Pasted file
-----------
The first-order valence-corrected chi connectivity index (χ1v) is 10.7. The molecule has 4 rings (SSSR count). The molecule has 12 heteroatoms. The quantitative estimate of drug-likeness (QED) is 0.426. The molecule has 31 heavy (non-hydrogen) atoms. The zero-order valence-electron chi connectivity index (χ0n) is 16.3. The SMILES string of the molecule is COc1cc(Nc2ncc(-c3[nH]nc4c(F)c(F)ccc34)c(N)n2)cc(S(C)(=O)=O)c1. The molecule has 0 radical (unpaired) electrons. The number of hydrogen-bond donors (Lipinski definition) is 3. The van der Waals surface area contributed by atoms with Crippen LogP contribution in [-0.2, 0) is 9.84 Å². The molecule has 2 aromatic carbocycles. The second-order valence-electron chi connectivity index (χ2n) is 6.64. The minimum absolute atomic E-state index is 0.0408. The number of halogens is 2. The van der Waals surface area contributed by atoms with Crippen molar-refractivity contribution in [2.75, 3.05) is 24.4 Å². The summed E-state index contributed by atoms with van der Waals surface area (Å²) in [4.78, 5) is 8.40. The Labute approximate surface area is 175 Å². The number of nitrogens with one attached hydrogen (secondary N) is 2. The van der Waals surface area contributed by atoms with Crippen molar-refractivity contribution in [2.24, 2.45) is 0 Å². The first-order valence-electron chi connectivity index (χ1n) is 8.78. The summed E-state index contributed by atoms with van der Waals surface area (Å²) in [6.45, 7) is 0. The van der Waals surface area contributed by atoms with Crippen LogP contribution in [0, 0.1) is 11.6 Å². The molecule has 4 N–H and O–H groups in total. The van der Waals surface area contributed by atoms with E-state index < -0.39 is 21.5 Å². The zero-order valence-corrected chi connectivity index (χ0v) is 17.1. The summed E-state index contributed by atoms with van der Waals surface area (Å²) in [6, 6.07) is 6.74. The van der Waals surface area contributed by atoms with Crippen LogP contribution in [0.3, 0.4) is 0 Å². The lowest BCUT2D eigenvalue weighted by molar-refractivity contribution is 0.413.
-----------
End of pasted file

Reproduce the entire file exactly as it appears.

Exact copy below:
The first-order valence-corrected chi connectivity index (χ1v) is 10.7. The molecule has 4 rings (SSSR count). The molecule has 12 heteroatoms. The quantitative estimate of drug-likeness (QED) is 0.426. The molecule has 31 heavy (non-hydrogen) atoms. The zero-order valence-electron chi connectivity index (χ0n) is 16.3. The SMILES string of the molecule is COc1cc(Nc2ncc(-c3[nH]nc4c(F)c(F)ccc34)c(N)n2)cc(S(C)(=O)=O)c1. The molecule has 0 radical (unpaired) electrons. The number of hydrogen-bond donors (Lipinski definition) is 3. The van der Waals surface area contributed by atoms with Crippen LogP contribution in [-0.2, 0) is 9.84 Å². The molecule has 2 aromatic carbocycles. The second-order valence-electron chi connectivity index (χ2n) is 6.64. The minimum absolute atomic E-state index is 0.0408. The number of halogens is 2. The van der Waals surface area contributed by atoms with Crippen molar-refractivity contribution in [2.75, 3.05) is 24.4 Å². The summed E-state index contributed by atoms with van der Waals surface area (Å²) in [4.78, 5) is 8.40. The Labute approximate surface area is 175 Å². The number of nitrogens with one attached hydrogen (secondary N) is 2. The van der Waals surface area contributed by atoms with Crippen molar-refractivity contribution in [2.24, 2.45) is 0 Å². The first-order valence-electron chi connectivity index (χ1n) is 8.78. The summed E-state index contributed by atoms with van der Waals surface area (Å²) in [6.45, 7) is 0. The van der Waals surface area contributed by atoms with Crippen LogP contribution in [0, 0.1) is 11.6 Å². The molecule has 4 N–H and O–H groups in total. The van der Waals surface area contributed by atoms with E-state index < -0.39 is 21.5 Å². The zero-order valence-corrected chi connectivity index (χ0v) is 17.1. The summed E-state index contributed by atoms with van der Waals surface area (Å²) in [6, 6.07) is 6.74. The van der Waals surface area contributed by atoms with Crippen LogP contribution in [0.3, 0.4) is 0 Å². The lowest BCUT2D eigenvalue weighted by molar-refractivity contribution is 0.413.